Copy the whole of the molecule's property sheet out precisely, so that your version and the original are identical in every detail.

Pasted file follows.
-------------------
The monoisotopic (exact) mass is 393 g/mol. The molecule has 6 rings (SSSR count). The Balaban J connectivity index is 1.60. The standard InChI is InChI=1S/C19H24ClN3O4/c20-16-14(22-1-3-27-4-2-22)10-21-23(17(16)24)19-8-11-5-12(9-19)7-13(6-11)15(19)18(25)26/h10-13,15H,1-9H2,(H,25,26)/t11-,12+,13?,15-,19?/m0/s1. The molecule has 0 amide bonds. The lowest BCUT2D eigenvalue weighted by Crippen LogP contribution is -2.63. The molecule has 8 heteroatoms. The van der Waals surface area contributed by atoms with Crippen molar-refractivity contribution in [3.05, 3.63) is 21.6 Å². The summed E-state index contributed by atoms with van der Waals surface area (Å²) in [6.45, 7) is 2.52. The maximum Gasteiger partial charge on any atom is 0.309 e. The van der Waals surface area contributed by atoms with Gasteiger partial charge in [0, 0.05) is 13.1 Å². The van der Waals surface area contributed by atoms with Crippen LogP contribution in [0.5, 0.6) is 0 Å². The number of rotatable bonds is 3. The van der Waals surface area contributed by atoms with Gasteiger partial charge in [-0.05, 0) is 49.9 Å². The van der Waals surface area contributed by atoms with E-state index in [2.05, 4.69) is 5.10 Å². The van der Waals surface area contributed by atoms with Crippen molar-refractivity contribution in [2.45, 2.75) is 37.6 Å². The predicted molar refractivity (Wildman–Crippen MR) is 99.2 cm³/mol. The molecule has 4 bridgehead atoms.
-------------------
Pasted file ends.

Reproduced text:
The monoisotopic (exact) mass is 393 g/mol. The molecule has 6 rings (SSSR count). The Balaban J connectivity index is 1.60. The standard InChI is InChI=1S/C19H24ClN3O4/c20-16-14(22-1-3-27-4-2-22)10-21-23(17(16)24)19-8-11-5-12(9-19)7-13(6-11)15(19)18(25)26/h10-13,15H,1-9H2,(H,25,26)/t11-,12+,13?,15-,19?/m0/s1. The molecule has 0 amide bonds. The lowest BCUT2D eigenvalue weighted by Crippen LogP contribution is -2.63. The molecule has 8 heteroatoms. The van der Waals surface area contributed by atoms with Crippen molar-refractivity contribution in [3.05, 3.63) is 21.6 Å². The summed E-state index contributed by atoms with van der Waals surface area (Å²) in [6.45, 7) is 2.52. The maximum Gasteiger partial charge on any atom is 0.309 e. The van der Waals surface area contributed by atoms with Gasteiger partial charge in [0, 0.05) is 13.1 Å². The van der Waals surface area contributed by atoms with Crippen LogP contribution in [0.5, 0.6) is 0 Å². The number of rotatable bonds is 3. The van der Waals surface area contributed by atoms with Gasteiger partial charge in [-0.05, 0) is 49.9 Å². The van der Waals surface area contributed by atoms with E-state index in [2.05, 4.69) is 5.10 Å². The van der Waals surface area contributed by atoms with Crippen molar-refractivity contribution in [2.45, 2.75) is 37.6 Å². The predicted molar refractivity (Wildman–Crippen MR) is 99.2 cm³/mol. The molecule has 4 bridgehead atoms.